‘Witch Bottles’ Have Been Washing Up In Texas — And Experts Have No Idea Where They’re Coming From

Published November 29, 2023

At least eight "witch bottles," which were traditionally used to stave off evil spells, have been found along the Gulf Coast since 2017.

Witch Bottles

Jace TunnellA number of these so-called “witch bottles” have been found along the Gulf Coast in recent years.

Beachcombers frequently come across curious items as they wander along the shore. But a number of especially strange objects have been washing up in Texas lately: “witch bottles.” People once used these in hopes of breaking dark spells — and experts suggest leaving them alone.

“I’ve found around eight of these bottles and never opened one,” Jace Tunnell of the Harte Research Institute for Gulf of Mexico Studies told McClatchy News. “I have five of them on my fence in the backyard since my wife won’t let me bring them inside.”

These “witch bottles” have been washing up along the Gulf Coast in Texas since at least 2017. Tunnell came across the most recent one on Nov. 15 and noted that the gooseneck barnacles coating its side suggest that it had been adrift for quite a while.

“They have sticks and leaves in them, different types of vegetation,” Tunnell explained to KRIS-TV. “Apparently, they’re supposed to have spells in them.”

Witch Bottle Collection

Jace TunnellSome of the witch bottles collected by researcher Jace Tunnell.

As Tunnell explained to McClatchy News, these bottles were traditionally used by people to “draw in and trap harmful intentions directed at their owners.” In the United Kingdom, this practice was especially popular in the 16th and 17th centuries as belief in witches surged. There, hundreds of such bottles have been found in walls or buried in the ground.

But Tunnell isn’t sure where the Gulf Coast witch bottles originated. He speculated that they could be from Haiti because he sometimes finds them “in debris that contains distinct yellow vinegar bottles” from the island nation. However, the bottles could also originate elsewhere in the Caribbean, South America, or even West Africa.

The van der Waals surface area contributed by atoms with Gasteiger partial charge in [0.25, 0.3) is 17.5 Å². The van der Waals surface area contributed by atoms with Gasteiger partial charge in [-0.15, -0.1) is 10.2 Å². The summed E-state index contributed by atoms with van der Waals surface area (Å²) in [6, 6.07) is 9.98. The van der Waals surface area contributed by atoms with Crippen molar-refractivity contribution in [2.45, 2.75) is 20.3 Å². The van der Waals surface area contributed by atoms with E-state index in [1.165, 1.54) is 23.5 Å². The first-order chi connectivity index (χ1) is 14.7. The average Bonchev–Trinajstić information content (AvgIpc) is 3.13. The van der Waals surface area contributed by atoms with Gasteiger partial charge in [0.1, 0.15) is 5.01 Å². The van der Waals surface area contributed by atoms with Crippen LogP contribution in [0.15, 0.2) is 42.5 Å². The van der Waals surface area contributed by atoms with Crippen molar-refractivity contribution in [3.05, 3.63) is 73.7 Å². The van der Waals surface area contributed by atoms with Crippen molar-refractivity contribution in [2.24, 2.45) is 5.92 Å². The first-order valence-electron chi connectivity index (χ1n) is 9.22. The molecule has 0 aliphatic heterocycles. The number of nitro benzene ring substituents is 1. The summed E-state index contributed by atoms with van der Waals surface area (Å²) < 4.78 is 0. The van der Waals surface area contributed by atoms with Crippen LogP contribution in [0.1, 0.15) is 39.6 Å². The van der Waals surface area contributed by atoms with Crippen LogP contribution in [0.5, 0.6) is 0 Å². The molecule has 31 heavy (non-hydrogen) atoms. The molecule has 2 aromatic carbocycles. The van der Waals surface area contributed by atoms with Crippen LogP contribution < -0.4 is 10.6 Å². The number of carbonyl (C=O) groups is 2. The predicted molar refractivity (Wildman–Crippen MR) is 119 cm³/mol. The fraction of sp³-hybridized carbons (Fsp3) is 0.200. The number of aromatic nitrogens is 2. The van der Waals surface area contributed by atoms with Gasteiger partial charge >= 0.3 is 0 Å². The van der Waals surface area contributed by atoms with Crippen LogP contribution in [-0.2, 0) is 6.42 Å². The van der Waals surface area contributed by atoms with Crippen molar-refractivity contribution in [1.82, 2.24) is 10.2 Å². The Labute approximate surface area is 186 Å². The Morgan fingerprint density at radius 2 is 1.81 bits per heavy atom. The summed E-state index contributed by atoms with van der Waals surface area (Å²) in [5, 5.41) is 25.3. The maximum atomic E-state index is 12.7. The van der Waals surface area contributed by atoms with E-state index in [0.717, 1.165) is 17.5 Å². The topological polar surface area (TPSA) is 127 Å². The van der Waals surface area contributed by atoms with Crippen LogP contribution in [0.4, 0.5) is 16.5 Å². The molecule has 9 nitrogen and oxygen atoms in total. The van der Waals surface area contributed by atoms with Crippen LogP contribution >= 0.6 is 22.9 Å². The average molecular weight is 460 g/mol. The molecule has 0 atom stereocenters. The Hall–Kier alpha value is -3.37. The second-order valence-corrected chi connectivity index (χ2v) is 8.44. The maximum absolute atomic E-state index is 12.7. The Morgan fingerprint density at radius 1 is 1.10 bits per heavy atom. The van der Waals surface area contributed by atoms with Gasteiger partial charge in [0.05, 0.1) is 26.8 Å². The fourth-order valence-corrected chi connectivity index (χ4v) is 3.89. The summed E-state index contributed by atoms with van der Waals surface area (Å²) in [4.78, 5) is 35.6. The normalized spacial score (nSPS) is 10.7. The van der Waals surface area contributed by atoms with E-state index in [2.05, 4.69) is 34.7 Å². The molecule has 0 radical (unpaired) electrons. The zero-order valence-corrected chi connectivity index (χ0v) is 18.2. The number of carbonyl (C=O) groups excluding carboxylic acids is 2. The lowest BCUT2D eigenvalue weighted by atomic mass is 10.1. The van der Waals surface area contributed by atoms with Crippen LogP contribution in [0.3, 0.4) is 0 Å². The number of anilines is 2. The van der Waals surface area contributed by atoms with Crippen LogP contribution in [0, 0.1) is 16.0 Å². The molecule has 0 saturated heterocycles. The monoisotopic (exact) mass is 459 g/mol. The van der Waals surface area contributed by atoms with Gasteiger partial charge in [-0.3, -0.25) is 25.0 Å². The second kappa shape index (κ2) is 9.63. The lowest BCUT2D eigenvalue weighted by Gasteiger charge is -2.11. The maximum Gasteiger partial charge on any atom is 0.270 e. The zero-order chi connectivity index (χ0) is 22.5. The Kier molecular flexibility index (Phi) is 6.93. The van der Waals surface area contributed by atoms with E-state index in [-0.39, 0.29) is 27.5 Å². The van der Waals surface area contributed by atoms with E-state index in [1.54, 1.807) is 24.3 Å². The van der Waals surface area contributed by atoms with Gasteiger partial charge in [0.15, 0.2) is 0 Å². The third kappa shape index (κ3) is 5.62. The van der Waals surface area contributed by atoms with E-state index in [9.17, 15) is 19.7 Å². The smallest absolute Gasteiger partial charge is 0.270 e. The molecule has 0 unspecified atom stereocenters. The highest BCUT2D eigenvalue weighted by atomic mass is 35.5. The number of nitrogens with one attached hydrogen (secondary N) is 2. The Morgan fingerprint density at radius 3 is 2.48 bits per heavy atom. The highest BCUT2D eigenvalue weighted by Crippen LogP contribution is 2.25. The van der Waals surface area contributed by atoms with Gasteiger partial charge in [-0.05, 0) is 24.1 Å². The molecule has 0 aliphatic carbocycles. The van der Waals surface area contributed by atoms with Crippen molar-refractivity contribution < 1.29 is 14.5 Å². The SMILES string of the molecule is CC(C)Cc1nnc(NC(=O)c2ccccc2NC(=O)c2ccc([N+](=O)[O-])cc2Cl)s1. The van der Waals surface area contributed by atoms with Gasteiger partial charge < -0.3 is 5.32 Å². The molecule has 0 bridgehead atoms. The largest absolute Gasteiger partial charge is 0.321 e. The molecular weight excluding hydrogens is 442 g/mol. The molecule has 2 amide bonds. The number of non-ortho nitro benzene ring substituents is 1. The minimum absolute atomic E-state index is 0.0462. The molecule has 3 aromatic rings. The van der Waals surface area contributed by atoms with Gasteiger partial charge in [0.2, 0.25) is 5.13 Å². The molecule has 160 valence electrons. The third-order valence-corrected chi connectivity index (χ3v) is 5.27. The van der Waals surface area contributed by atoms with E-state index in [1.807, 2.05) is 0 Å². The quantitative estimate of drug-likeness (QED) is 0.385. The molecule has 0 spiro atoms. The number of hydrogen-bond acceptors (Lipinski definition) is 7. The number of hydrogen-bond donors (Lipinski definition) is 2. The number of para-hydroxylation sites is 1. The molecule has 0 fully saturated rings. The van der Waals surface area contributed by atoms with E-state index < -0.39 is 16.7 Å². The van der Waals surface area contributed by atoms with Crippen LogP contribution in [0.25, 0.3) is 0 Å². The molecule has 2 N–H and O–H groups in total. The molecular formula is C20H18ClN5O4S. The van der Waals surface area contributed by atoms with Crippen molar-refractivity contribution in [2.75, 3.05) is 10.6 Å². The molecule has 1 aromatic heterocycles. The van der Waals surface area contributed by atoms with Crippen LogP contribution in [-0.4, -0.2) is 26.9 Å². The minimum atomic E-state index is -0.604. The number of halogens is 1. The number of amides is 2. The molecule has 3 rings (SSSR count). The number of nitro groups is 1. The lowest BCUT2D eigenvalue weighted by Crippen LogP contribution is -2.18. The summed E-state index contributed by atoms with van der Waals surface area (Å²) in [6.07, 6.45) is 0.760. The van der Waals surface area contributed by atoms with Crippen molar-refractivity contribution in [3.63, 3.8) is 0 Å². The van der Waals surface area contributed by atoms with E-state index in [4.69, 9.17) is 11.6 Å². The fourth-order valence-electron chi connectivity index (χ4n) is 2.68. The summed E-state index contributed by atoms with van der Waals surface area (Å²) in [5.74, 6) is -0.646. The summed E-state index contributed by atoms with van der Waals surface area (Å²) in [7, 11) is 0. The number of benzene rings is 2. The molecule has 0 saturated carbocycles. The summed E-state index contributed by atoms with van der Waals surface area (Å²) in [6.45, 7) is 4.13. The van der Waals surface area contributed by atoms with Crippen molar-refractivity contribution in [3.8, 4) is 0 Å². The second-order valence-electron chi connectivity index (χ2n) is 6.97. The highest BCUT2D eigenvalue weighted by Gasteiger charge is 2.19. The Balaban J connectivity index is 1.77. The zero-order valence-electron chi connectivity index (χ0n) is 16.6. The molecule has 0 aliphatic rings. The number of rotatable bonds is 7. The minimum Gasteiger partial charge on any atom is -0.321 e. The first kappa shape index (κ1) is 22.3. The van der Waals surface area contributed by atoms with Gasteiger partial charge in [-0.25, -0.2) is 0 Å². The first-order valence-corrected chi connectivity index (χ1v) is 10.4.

Most Recent Witch Bottle

Jace TunnellThis most recent witch bottle had gooseneck barnacles attached, suggesting it had been in the water for quite some time.

“I don’t believe they are coming from the U.S., although I can’t be 100 percent sure since there is never any writing or indication of where they come from,” Tunnell noted. “However, we do find items washing up from all over the world due to the ocean currents.”

These bottles were originally packed with urine from the “cursed” person or an animal, as well as human hair, pins, or nails. However, the bottles found along the Gulf Coast have mostly contained herbs, sticks, and leaves.

So what should you do if you come across a witch bottle on the beach? Experts say it’s best to leave it unopened.

“The theory is that if you open it you could let the spell out, whatever the reason the person had put the spell in there,” Tunnell said.

Bottle Packed With Sticks

Jace TunnellA witch bottle packed with sticks.

But that isn’t the only reason to leave these bottles alone. They could contain potential biohazards. As such, they may be physically dangerous, even if you don’t believe that they’re packed with black magic.

And as odd as the witch bottles are, they’re hardly the only curious object that Tunnell and others have discovered while walking along the Gulf Coast. Other finds include barnacle-encrusted dolls, an intact safe, a prosthetic leg, cargo from a German World War II ship, and about 30 traditional — non-magical — messages in bottles.

It just goes to show that strange and incredible treasures can await beachcombers monitoring the shore. But if you do come across a witch bottle, it’s probably best to leave it alone.

“I don’t get creeped out by them, but I’m also not going to open them,” Tunnell said. “I mean, they’re supposed to have spells and stuff in them — why take the chance?”

After reading about the so-called “witch bottles” washing up along the Gulf Coast in Texas, go inside the strange mystery of the severed feet that kept washing up in the Salish Sea. Or, see how hurricane erosion exposed a shipwreck on a beach in Florida.

Kaleena Fraga
A staff writer for All That's Interesting, Kaleena Fraga has also had her work featured in The Washington Post and Gastro Obscura, and she published a book on the Seattle food scene for the Eat Like A Local series. She graduated from Oberlin College, where she earned a dual degree in American History and French.
Jaclyn Anglis
Jaclyn is the senior managing editor at All That's Interesting. She holds a Master's degree in journalism from the City University of New York and a Bachelor's degree in English writing and history (double major) from DePauw University. She is interested in American history, true crime, modern history, pop culture, and science.
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Fraga, Kaleena. "‘Witch Bottles’ Have Been Washing Up In Texas — And Experts Have No Idea Where They’re Coming From." AllThatsInteresting.com, November 29, 2023, https://allthatsinteresting.com/witch-bottles. Accessed June 25, 2024.